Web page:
How templates help to structure information in Confluence

nw - 5 min read

Teams using Confluence should be able to collaborate, map different projects and document their work. And that's where it's good that Confluence offers diverse ways to foster collaboration. Teams can easily and intuitively create pages, share information and create areas to bring content together in one place.

However, regardless of the benefits that Confluence opens up, it is sometimes more difficult than initially thought to unleash real productivity in the long run. As soon as teams get larger, the number of different areas grows and the volume of pages on a wide variety of topics increases, the first problems arise.

How can we still ensure that the teams remain effective and the content well structured at the same time? Collaboration in Confluence must be simple and intuitive. That's why templates offer an important advantage.

The problem about too much unstructured content

Most Confluence users are probably familiar with this situation: We are asked to take over the documentation of the next team meeting. At first, this sounds like a simple task. But as soon as the meeting starts, we hurriedly open a new blank page in the team area and start typing. And after a short time, a few questions arise: Have we recorded all the important points? Have the open questions been clarified? What about the resulting tasks and measures?

In a single situation this may not be a big problem and with a little follow-up the document is neat and complete. But on a large scale, there is a quick risk of confusion and chaos.

What if we could just choose a ready-made page and streamline the whole process?

Templates provide more structure to our content

Happily, Confluence offers templates. They help organise content according to its intended purpose, avoiding misunderstandings and information gaps. As Confluence administrators, we can create a template and share the page with our team. This gives the team a guiding structure for the specific use case: a page with all the relevant information needed.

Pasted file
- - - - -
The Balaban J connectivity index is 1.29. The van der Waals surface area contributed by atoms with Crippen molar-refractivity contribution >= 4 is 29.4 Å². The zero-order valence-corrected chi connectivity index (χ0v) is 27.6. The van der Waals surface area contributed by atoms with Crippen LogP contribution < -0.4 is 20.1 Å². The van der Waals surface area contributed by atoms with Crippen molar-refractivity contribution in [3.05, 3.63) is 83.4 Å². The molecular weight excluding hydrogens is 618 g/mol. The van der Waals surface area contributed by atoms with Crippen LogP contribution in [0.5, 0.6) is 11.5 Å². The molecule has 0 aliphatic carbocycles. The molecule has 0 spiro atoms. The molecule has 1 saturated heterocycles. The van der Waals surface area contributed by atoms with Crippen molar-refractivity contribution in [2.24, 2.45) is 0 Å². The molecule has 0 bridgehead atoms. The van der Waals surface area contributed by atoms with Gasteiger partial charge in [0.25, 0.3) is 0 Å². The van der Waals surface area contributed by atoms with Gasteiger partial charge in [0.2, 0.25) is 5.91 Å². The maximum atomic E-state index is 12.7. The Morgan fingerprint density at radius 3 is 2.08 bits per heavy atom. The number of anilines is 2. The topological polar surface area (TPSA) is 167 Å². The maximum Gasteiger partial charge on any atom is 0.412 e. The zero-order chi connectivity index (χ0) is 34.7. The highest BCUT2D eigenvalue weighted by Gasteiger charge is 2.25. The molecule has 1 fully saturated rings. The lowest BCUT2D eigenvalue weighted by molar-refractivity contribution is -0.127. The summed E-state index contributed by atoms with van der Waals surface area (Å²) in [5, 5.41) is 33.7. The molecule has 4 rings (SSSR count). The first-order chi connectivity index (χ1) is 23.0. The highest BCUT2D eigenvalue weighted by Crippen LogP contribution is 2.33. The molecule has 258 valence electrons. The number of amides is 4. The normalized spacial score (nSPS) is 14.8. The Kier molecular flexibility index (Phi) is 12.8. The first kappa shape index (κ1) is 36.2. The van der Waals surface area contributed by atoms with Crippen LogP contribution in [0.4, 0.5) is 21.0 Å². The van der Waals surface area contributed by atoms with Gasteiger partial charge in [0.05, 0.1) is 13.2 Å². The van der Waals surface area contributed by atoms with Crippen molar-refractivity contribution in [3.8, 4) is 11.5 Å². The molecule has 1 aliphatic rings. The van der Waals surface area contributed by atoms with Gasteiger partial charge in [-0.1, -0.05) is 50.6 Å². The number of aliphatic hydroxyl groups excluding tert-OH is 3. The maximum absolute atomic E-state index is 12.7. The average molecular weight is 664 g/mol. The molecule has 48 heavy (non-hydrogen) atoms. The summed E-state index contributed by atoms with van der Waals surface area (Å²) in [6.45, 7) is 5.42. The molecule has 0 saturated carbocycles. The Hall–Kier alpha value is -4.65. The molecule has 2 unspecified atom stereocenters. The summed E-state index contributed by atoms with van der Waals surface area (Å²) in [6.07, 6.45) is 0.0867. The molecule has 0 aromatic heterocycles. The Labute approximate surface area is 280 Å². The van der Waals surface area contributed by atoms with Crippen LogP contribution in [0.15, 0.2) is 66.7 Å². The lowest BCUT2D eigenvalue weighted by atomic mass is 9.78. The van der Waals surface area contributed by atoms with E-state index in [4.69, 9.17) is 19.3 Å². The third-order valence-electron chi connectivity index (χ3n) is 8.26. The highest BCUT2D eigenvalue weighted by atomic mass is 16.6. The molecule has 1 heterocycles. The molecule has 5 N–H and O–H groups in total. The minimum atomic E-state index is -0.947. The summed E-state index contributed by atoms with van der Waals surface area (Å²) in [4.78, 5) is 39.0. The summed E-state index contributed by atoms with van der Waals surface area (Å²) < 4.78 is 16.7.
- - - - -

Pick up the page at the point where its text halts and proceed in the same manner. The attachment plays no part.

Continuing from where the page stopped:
template overview

Blueprints empower us in Confluence

But what if a single template is not enough? This is quickly the case on a larger scale when we want to better structure our information as a whole and introduce automation. Blueprints go one step further, because they make it possible to map information in a form that we can design ourselves. This means that we can collect data that is then displayed on the page.

When setting up blueprints, for example, we have the option that page titles based on them are automatically given a certain prefix. We can also create dynamic overview pages for each area. There is also the option to use more variables from different field types. If we use classic templates, we have to use a wizard-style interface for this. Blueprints, on the other hand, are displayed in a more intuitive way via a form directly by Create menu.

meeting notes with blueprint

But blueprints have to be programmed in Confluence. How do we enable our admins to create new blueprints for our teams? And how do we make changes to our existing blueprints?

The Blueprint Creator for Confluence

With the Blueprint Creator for Confluence, we benefit from all the advantages that blueprints offer without being limited by the hurdles that come with an exclusive programming interface. With this app extension, we can integrate the functions of blueprints into templates without any programming knowledge at all. So thanks to Blueprint Creator, we have the benefits of both Blueprints and templates. We even have the option to create blueprints for sections and blogposts.

New features: Page Overview to display existing content

Overview pages allow our users to see existing content at a glance in an organised way. Here we can see all documents that have been created using a blueprint.

In combination with macros such as Page Properties, which visually represent data, we can track progress on specific page types and see who is working on what. The layout can be modified with objects such as headers and tables of contents. Such overviews give users a quick overview of specific content and provide an additional quick navigation option.

Blueprint result confluence

In this way, we can build "information hubs" that provide clarity and help to better structure our team's information.


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